In 1992, the Ecumenical Patriarch, Bartholomew of Constantinople, urged the Orthodox Churches to adopt September 1 (the Ecclesiastical New Year), or the nearest Sunday, as a day to pray for the environment.
For St John Chrysostom (+407), the opportunity to view the authentic and unspoilt beauty of God’s creation was an evangelical necessity.
WHAT then? Do they say that the Scriptures are not useful?
I reply; they are most useful and most necessary.
And if so useful, for what reason then, say they, were they not delivered to us from the beginning?
It was because God was desirous of instructing the nature of man, not by letters, but by things.
But what does the expression “by things” signify?
By means of the Creation itself.
St John immediately goes on:
OBSERVE then, how the Apostle, alighting upon this same topic, and directing himself to those very Greeks who said, that they had not from the beginning learnt the knowledge of God from the Scriptures, frames his answer.
Having said that, “the wrath of God is revealed from heaven against all ungodliness and unrighteousness of men, who hold the truth in unrighteousness” (Rom 1:18); when he saw that he was met by an objection, and that many would still enquire, from whence the Gentiles knew the truth of God, he goes on to add, “Because that which may be known of God is manifest in them.”
But how is it manifest in them? How were they able to know God, and who hath shewed? Declare this.
“God,” saith he, “hath shewed it unto them.”
In what manner?
By the sending of what kind of prophet? what evangelist? what kind of teacher? if the holy Scriptures were not yet given.
“The invisible things of Him,” says he, “from the creation of the world are clearly seen, being understood by the things that are made, even His eternal Power and Godhead” (Rom 1:20). […]
This is especially true, St John explains shortly afterwards, for the unlearned, the non-believer, and the poor, in an argument similar to St John Damascene’s justification for icons.
FOR if God had given instruction by means of books, and of letters, he who knew letters would have learnt what was written; but the illiterate man would have gone away without receiving any benefit from this source, unless some one else had introduced him to it; and the wealthy man would have purchased the Bible, but the poor man would not have been able to obtain it.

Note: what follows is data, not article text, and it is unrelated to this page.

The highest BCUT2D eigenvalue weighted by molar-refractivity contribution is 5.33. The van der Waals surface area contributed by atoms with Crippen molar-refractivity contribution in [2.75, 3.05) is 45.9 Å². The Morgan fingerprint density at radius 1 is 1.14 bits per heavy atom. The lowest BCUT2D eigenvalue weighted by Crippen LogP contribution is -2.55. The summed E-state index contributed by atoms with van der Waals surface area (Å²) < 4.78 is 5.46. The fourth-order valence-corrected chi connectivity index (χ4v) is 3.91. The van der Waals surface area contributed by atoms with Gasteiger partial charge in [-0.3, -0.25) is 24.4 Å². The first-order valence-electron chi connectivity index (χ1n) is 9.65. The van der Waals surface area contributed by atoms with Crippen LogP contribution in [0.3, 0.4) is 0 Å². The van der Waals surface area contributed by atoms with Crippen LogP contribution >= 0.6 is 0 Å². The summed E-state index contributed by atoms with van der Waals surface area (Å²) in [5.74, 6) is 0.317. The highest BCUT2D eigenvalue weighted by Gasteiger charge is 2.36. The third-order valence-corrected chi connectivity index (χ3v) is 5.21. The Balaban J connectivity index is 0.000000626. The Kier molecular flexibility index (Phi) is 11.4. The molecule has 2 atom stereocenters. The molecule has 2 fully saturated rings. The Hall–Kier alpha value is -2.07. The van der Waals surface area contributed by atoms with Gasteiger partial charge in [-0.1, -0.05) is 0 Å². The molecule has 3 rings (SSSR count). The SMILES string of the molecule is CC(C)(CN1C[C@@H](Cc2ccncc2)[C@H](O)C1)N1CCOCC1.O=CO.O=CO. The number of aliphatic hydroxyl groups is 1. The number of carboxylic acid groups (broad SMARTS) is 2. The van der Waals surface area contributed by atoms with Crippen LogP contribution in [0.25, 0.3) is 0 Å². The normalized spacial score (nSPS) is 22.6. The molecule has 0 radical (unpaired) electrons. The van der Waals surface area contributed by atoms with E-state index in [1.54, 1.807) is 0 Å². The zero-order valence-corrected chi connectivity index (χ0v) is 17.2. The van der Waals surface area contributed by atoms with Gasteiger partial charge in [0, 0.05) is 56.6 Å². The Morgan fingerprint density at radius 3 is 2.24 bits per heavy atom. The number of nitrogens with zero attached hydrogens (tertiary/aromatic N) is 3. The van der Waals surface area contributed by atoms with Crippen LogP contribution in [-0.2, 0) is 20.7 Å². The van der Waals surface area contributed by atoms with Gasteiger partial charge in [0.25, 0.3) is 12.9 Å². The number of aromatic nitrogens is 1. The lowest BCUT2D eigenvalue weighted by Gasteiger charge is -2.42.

Again, he who knew the language that was expressed by the letters, might have known what was therein contained; but the Scythian, and the Barbarian, and the Indian, and the Egyptian, and all those who were excluded from that language, would have gone away without receiving any instruction.
This however cannot be said with respect to the heavens; but the Scythian, and Barbarian, and Indian, and Egyptian, and every man that walks upon the earth, shall hear this voice; for not by means of the ears, but through the sight, it reaches our understanding.
St John Chrysostom (+407), “Homilies on the Statues, to the People of Antioch”, Homily IX. Source.
Kontakion. Tone 2. With your blood.
WITH your all-powerful strength you framed all things, both visible and invisible; and so keep unharmed, we implore your goodness, the environment that surrounds the earth.
LOVING Saviour, we praise the manifestations of your providence and your many saving powers; because with ineffable wisdom and order and harmony you have established for all things laws and unalterable ordinances for the protection of us, your royal fashioning.
Keep us unshaken, Lord, from every corrupting activity, change and destruction, as guardian, protector and deliverer of all things, keeping in them the essential power unmoved, and especially watching over the environment that surrounds the earth.
Postscript: None of this is intended to support solutions based on big government, any more than on big business. Communist and socialist countries are among the most grievous polluters of all.